As South America’s largest country, Brazil is a huge place with a fabulously diverse cuisine. The country’s food draws on influences from a variety of cultures, including the Portuguese, Spanish, Italians, Japanese and Africa, conjuring up a wonderful culinary journey that you can go on when you’re there.
One of the most popular Brazilian exports to the UK is the rodizio concept, which is big in the south of Brazil. This part of the country has a high concentration of cattle ranches, so the diet here is meat-heavy. Waiters bring round cuts of different meats for you to try, and slice you off a piece at your table.
The central region of Brazil’s known for its use of pork, beef, soy beans and manioc, while in the north seafood and tropical fruits take centre stage. The açai berry grows in abundance in the north, a superfood which is commonly eaten with granola at breakfast for a healthy start to the day. Root vegetables are popular across the country for their high concentration of carbohydrates, while fruits like guava, mango, orange, papaya, passion fruit and pineapple are used a lot too.
Brazil’s national dish is undoubtedly feijoada, a black bean stew which has a range of influences. Originally made from leftover parts of pig such as the ears, feet and tail, the modern dish is a bit more refined, and served with less daring kinds of pork along with rice, sliced orange and shredded greens.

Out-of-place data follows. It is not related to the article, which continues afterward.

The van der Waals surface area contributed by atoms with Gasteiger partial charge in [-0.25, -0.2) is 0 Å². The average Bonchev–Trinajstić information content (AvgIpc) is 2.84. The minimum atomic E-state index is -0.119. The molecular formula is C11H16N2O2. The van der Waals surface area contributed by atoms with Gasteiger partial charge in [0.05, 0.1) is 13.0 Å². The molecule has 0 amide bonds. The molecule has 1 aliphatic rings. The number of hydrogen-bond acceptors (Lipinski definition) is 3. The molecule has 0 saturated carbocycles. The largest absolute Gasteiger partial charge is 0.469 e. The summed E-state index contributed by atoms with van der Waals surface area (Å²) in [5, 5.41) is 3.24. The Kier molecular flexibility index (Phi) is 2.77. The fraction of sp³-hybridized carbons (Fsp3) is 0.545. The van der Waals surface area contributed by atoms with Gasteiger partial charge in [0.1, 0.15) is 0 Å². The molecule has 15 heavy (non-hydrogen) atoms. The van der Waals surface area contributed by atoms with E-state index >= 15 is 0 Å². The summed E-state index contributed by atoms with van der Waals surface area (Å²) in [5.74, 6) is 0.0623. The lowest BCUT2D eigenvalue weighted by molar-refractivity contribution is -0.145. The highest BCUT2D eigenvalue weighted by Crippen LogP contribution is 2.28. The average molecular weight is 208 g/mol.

If you love to feast on questionable cuts of meat, don’t miss buchada, which is a speciality of the country’s northeastern interior region. A relative of Scottish staple haggis, a goat’s stomach is opened up and stuffed with offal such as heart, intestines, liver and lung, before being closed back up and cooked.
A dish that the northeastern state of Bahia and neighbouring Espírito Santo both lay claim to creating is moqueca, a tasty fish stew which is usually served in a clay pot. If you’re in a romantic mood go for a Romeu e Julieta, an unusual concoction that’s basically a guava paste and white cheese finger sandwich.
If you want to eat something a bit more basic keep a lookout for misto quente, which is a grilled ham and cheese sandwich, or try a bauru, the Brazilian take on a roast beef sandwich. If you’re on the lookout for a big, hearty steak, go for a cut of barbecued picanha. Part of the rump, it’s Brazil’s most popular cut of steak.
Local markets are a real feature of Brazilian life, where the natives go to pick up their fresh produce. Likewise, street food is a popular way to grab a bite on the go, with things such as coxinhas, which are fried balls of chicken and cheese, pão de queijo, little rolls of bread with cheese baked in, and empadinhas – Brazil’s take on the empanada – all great for a quick snack. Skewered chicken hearts, coração de frango, are also found across the country, and may be barbecued, simply seasoned or marinated in garlic, red wine and herbs.
At the end of dinner, gorge on sweet and delicious brigadeiros, which are Brazilian chocolate truffles made with condensed milk and cocoa powder. Then, sip on a cup of local coffee before trying out some cachaça. A spirit made from fermented sugarcane juice, cachaça is the star of the infamous caipirinha cocktail, giving you the perfect way to round off a traditional Brazilian meal.